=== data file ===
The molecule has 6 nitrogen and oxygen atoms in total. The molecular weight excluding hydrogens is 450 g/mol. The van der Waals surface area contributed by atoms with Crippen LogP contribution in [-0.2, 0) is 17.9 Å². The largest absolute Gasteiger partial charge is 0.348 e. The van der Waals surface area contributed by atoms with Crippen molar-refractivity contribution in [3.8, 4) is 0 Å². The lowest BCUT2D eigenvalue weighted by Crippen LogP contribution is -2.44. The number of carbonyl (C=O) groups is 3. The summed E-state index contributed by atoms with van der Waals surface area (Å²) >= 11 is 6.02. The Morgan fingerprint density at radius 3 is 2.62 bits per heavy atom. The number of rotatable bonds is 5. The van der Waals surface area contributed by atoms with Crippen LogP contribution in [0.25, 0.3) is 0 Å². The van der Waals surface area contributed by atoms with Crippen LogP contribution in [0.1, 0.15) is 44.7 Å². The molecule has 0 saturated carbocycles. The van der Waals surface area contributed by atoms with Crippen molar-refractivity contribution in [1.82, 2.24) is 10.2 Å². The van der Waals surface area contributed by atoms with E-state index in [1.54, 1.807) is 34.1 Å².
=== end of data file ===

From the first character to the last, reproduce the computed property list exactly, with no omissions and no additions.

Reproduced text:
The molecule has 6 nitrogen and oxygen atoms in total. The molecular weight excluding hydrogens is 450 g/mol. The van der Waals surface area contributed by atoms with Crippen LogP contribution in [-0.2, 0) is 17.9 Å². The largest absolute Gasteiger partial charge is 0.348 e. The van der Waals surface area contributed by atoms with Crippen molar-refractivity contribution in [3.8, 4) is 0 Å². The lowest BCUT2D eigenvalue weighted by Crippen LogP contribution is -2.44. The number of carbonyl (C=O) groups is 3. The summed E-state index contributed by atoms with van der Waals surface area (Å²) >= 11 is 6.02. The Morgan fingerprint density at radius 3 is 2.62 bits per heavy atom. The number of rotatable bonds is 5. The van der Waals surface area contributed by atoms with Crippen LogP contribution in [0.25, 0.3) is 0 Å². The van der Waals surface area contributed by atoms with Crippen LogP contribution in [0.1, 0.15) is 44.7 Å². The molecule has 0 saturated carbocycles. The van der Waals surface area contributed by atoms with Crippen molar-refractivity contribution in [1.82, 2.24) is 10.2 Å². The van der Waals surface area contributed by atoms with E-state index in [1.54, 1.807) is 34.1 Å².